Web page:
After the back and forth with Brussels, a positive credit rating helped Portugal overcome its state of budgetary limbo, yet Lisbon was “verbally downgraded” by German Finance Minister Wolfgang Schäuble.
Starting from the recent Tsipras – Rajoy war of words, on who sabotages whom at the Eurogroup and in electoral politics, I attempt to put together evidence that shows a major shift in European politics. Building also on an increasing number of satirical videos about European politics, and from my personal experience, I reach an anecdotal, not so scientific but most probably correct conclusion: We are getting a European demos, in which we all feel comfortable enough and are knowledgeable enough about each other to be able to make jokes, break the ice, get on each other’s nerves occasionally, but basically express what we increasingly realize that we are: a diverse, noisy, funny, stubborn, intrusive and generous section of humanity that one could call “the Europeans”.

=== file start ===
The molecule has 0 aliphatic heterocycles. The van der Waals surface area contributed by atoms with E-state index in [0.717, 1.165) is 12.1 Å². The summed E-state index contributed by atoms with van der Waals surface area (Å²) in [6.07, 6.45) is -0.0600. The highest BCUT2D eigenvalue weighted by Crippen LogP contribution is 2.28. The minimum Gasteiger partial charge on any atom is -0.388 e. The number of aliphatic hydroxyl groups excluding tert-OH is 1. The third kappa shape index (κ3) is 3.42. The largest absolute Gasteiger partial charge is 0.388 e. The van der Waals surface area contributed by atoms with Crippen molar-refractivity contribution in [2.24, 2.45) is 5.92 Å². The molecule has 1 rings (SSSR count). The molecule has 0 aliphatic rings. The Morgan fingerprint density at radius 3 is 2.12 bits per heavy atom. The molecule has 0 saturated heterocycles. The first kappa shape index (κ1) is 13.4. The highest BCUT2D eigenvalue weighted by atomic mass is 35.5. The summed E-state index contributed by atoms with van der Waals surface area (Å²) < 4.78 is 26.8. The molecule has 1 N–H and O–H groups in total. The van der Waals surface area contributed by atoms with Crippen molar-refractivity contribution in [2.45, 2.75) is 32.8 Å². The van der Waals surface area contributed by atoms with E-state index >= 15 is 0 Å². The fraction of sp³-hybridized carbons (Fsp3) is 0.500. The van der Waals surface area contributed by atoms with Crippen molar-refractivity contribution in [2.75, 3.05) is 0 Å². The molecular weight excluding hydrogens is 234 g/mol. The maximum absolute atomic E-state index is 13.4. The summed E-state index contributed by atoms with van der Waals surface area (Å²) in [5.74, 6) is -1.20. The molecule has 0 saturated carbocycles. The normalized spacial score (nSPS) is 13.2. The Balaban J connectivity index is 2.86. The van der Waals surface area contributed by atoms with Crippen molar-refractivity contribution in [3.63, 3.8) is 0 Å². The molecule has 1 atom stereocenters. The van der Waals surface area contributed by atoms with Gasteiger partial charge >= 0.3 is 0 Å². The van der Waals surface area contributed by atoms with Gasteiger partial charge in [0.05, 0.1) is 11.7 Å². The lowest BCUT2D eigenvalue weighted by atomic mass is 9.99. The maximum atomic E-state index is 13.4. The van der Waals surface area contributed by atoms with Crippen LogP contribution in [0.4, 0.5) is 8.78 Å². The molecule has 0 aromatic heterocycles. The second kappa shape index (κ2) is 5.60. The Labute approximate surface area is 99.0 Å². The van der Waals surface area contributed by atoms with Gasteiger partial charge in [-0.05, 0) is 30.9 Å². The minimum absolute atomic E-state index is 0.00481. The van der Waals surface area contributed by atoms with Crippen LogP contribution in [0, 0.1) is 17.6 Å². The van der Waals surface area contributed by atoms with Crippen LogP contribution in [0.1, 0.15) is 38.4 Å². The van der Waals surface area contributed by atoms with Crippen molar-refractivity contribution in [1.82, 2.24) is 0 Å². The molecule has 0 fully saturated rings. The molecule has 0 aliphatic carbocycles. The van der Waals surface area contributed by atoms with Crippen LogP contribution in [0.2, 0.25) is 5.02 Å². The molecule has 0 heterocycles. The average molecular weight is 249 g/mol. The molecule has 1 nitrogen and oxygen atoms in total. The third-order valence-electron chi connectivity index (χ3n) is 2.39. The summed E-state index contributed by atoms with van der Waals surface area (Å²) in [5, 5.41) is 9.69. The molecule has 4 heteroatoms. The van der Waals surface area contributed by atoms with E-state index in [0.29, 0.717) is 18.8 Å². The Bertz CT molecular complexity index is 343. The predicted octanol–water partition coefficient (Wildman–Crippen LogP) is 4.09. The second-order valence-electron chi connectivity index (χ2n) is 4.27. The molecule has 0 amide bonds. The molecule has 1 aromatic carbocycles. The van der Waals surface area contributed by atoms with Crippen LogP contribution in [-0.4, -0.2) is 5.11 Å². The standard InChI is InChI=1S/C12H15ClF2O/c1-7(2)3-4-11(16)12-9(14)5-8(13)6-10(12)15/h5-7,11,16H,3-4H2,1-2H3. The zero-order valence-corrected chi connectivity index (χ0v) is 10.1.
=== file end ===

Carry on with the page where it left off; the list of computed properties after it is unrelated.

An agreement on the Greek bailout programme was initially supposed to be reached at the Eurogroup meeting of 11 February. As the finance ministers gathered it became clear that arriving at decisions would not be a matter that would be resolved in a day. Greece and its creditors could not even agree to a common press release
After a week of non-stop meetings by the Greek Prime Minister and his Finance Minister, Messrs Tsipras and Varoufakis, an apparent rift exists between Greece and Germany. With the ECB’s action to cut off the Greek banks from the ESM and instead use the ELA mechanism for liquidity, and Jeroen Dijselbloem’s outright rejection of a ‘bridge loan’, the situation is now at a standstill. While Greece sees the first demonstrations in support of its government, the current bailout programme ends on 28 February and Grexit re-enters the public discourse.